ðŸ›Ą Defence Mechanisms

Firewalls

Host-based IDS look for local system configurations and behaviour, while network-based IDS look for network connections and looks for anomalies and common signatures.

Host-based IDP/IPS

Host-based IDS look for local system configurations and behaviour, while network-based IDS look for network connections and looks for anomalies and common signatures.

IDS and IPS as firewall’s filters. There are Control Plane (looks after the OS and routing table) and the Forwarding Plane (makes decisions on routing and discarding). If something happens to the Control Plane, the device will still forward the traffic (really???).

By default IDS only listens 👂 the traffic. It’s usually connected to the span port on a switch. Looks for anomalies and sends alerts. Won’t take any actions by default, but can be configured in such a way. If the IDS is down, nothing is changed for the rest of the network, it’s still operating.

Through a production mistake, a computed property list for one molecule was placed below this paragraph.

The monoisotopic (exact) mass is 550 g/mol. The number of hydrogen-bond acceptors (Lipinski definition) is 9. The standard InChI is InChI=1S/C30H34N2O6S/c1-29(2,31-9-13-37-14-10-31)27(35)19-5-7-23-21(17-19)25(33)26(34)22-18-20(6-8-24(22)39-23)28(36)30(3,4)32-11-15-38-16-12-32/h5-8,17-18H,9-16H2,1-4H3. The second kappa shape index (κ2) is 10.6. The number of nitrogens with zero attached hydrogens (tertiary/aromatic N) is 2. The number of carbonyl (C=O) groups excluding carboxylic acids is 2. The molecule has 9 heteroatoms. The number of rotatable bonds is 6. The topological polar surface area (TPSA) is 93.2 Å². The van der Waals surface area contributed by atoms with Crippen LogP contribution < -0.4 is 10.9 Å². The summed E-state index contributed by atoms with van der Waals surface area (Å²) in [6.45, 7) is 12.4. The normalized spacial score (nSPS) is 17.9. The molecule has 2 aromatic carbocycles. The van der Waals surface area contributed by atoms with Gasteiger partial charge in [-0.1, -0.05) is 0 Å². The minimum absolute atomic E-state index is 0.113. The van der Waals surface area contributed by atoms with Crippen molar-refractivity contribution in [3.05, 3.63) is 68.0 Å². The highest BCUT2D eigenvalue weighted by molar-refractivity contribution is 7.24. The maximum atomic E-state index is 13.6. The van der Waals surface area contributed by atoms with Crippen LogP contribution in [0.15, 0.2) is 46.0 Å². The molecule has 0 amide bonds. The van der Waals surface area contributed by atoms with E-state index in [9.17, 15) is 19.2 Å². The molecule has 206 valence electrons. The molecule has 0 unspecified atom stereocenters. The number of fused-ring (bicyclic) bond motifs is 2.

IPS takes actions on its own. It is not connected to the span port, but rather is a gateway. Before it inspects and allows a packet through, nothing can move forward. So, if IPS is down, everyone is down (unless there is some load balancing enabled or may be some policy for such cases). Positioned right after the router, edge device or a firewall.

macOS Defense

In this article I will assemble everything I know about macOS defense mechanisms (both built-in and 3rd party).

Network-based

A network-based IDS usually monitors the network, logs it and alerts the admin if something catches its eye.